October 19, 2006

The staff of the Committee on Open Government is authorized to issue advisory opinions. The ensuing staff advisory opinion is based solely upon the information presented in your correspondence.


I have received your letter in which you asked for assistance in obtaining reports from the Monroe County Public Safety Laboratory and the Cellmark Diagnostic Laboratory.

In this regard, I offer the following comments.

First, §86(4) of the Freedom of Information Law defines the term "agency" to mean:

"any state or municipal department, board, bureau, division, commission, committee, public authority, public corporation, council, office or other governmental entity performing a governmental or proprietary function for the state or any one or more municipalities thereof, except the judiciary or the state legislature."

Since Cellmark Diagnostic Laboratory is a private company, it is not an "agency" or, therefore, subject to the Freedom of Information Law. However, the records prepared by or for a Monroe County agency are, in my view subject to rights of access conferred by the Freedom of Information Law.

Second, under the regulations promulgated by the Committee on Open Government pursuant to the Freedom of Information Law (21 NYCRR Part 1401), each agency is required to designate one or more persons as "records access officer." The records access officer has the duty of coordinating an agency's response to requests, and a request should ordinarily be directed to the records access officer. It is suggested that you direct your request to the records access officer for Monroe County.

Third, as a general matter, the Freedom of Information Law is based upon a presumption of access. Stated differently, all records of an agency are available, except to the extent that records or portions thereof fall within one or more grounds for denial appearing in §87(2)(a) through (j) of the Law.

Reports prepared by of for an agency fall within §87(2)(g), which permits an agency to withhold records that:

"are inter-agency or intra-agency materials which are not:

i. statistical or factual tabulations or data;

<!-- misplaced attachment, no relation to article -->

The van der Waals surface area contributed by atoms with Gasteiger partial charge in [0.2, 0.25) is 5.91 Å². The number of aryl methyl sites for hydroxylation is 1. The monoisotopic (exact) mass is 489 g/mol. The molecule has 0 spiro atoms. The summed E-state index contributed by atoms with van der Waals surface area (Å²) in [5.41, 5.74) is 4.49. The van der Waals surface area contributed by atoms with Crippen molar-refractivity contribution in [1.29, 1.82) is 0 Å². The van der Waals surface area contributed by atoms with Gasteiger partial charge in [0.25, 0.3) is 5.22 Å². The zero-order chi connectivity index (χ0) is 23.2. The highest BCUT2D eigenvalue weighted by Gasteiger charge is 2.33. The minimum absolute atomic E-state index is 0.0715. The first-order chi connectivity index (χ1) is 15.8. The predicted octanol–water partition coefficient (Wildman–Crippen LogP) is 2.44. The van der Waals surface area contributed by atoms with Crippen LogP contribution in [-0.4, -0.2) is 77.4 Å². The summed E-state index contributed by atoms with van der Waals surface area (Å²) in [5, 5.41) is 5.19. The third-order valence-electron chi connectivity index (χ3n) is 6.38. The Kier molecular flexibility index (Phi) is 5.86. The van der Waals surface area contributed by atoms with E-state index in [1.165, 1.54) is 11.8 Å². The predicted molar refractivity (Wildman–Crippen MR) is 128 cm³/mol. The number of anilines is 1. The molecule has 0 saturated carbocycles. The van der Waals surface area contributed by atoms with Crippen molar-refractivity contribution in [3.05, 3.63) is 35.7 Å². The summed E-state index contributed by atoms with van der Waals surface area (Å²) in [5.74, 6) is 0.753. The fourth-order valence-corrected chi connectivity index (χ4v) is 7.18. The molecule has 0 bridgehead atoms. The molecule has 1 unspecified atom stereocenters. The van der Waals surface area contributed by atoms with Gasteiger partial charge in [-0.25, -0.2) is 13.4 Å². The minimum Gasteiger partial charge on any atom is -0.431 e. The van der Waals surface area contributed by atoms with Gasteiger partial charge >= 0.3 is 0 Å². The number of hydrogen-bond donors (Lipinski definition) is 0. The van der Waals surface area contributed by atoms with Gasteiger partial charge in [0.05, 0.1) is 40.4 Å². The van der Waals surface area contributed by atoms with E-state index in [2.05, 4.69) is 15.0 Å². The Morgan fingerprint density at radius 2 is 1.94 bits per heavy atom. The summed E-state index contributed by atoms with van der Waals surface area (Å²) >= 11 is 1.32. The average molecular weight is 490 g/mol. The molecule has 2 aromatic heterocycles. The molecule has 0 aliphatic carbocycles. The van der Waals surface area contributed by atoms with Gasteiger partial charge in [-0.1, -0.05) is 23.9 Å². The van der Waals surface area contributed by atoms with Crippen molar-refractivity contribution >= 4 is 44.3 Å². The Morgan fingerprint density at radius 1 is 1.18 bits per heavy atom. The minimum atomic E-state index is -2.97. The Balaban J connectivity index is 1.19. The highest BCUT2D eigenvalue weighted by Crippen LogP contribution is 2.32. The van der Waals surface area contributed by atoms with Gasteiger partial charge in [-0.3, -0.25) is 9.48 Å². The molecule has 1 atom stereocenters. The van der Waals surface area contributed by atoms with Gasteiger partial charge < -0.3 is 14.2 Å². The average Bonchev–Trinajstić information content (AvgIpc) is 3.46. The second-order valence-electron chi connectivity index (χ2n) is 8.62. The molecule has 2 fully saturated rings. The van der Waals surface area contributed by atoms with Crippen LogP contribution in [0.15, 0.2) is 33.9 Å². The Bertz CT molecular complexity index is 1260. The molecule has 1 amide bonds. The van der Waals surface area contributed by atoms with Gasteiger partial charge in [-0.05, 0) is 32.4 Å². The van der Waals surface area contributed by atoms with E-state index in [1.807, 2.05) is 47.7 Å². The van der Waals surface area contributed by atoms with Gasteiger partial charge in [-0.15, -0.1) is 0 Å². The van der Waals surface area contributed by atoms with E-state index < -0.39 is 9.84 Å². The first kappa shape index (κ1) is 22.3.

ii. instructions to staff that affect the public;

iii. final agency policy or determinations; or

iv. external audits, including but not limited to audits performed by the comptroller and the federal government..."

It is noted that the language quoted above contains what in effect is a double negative. While inter-agency or intra-agency materials may be withheld, portions of such materials consisting of statistical or factual information, instructions to staff that affect the public, final agency policy or determinations or external audits must be made available, unless a different ground for denial could appropriately be asserted. Concurrently, those portions of inter-agency or intra-agency materials that are reflective of opinion, advice, recommendation and the like could in my view be withheld.

Perhaps most significant is §87(2)(e) which authorizes an agency to withhold records that:

"are compiled for law enforcement purposes and which, if disclosed, would:

i. interfere with law enforcement investigations or judicial proceedings;

ii. deprive a person of a right to a fair trial or impartial adjudication;

iii. identify a confidential source or disclose confidential information relating to a criminal investigation; or

iv. reveal criminal investigative techniques or procedures, except routine techniques and procedures."

It is likely that subparagraph (iv) would be most pertinent to the matter. In a decision, it was held that the purpose of §87(2)(e)(iv):